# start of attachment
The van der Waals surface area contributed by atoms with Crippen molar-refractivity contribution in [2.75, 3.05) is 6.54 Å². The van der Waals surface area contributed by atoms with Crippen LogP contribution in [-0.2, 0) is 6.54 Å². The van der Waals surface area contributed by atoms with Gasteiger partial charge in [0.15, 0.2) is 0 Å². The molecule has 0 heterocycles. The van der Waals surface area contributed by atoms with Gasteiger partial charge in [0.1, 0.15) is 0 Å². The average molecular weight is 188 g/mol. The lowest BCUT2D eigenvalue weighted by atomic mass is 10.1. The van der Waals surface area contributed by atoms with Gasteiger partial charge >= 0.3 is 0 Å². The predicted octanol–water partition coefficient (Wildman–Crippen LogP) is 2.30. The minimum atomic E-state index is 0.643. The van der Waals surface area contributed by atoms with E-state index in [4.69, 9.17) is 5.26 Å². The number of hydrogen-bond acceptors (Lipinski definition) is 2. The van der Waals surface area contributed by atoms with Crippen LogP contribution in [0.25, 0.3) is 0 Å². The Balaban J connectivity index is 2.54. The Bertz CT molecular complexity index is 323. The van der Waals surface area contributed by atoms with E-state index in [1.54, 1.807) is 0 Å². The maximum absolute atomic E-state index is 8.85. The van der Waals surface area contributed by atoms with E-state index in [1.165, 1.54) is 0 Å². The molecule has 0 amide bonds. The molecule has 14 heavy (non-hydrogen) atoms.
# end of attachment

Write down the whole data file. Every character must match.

The van der Waals surface area contributed by atoms with Crippen molar-refractivity contribution in [2.75, 3.05) is 6.54 Å². The van der Waals surface area contributed by atoms with Crippen LogP contribution in [-0.2, 0) is 6.54 Å². The van der Waals surface area contributed by atoms with Gasteiger partial charge in [0.15, 0.2) is 0 Å². The molecule has 0 heterocycles. The van der Waals surface area contributed by atoms with Gasteiger partial charge in [0.1, 0.15) is 0 Å². The average molecular weight is 188 g/mol. The lowest BCUT2D eigenvalue weighted by atomic mass is 10.1. The van der Waals surface area contributed by atoms with Gasteiger partial charge >= 0.3 is 0 Å². The predicted octanol–water partition coefficient (Wildman–Crippen LogP) is 2.30. The minimum atomic E-state index is 0.643. The van der Waals surface area contributed by atoms with E-state index in [4.69, 9.17) is 5.26 Å². The number of hydrogen-bond acceptors (Lipinski definition) is 2. The van der Waals surface area contributed by atoms with Crippen LogP contribution in [0.25, 0.3) is 0 Å². The Balaban J connectivity index is 2.54. The Bertz CT molecular complexity index is 323. The van der Waals surface area contributed by atoms with E-state index in [1.54, 1.807) is 0 Å². The maximum absolute atomic E-state index is 8.85. The van der Waals surface area contributed by atoms with E-state index in [1.165, 1.54) is 0 Å². The molecule has 0 amide bonds. The molecule has 14 heavy (non-hydrogen) atoms.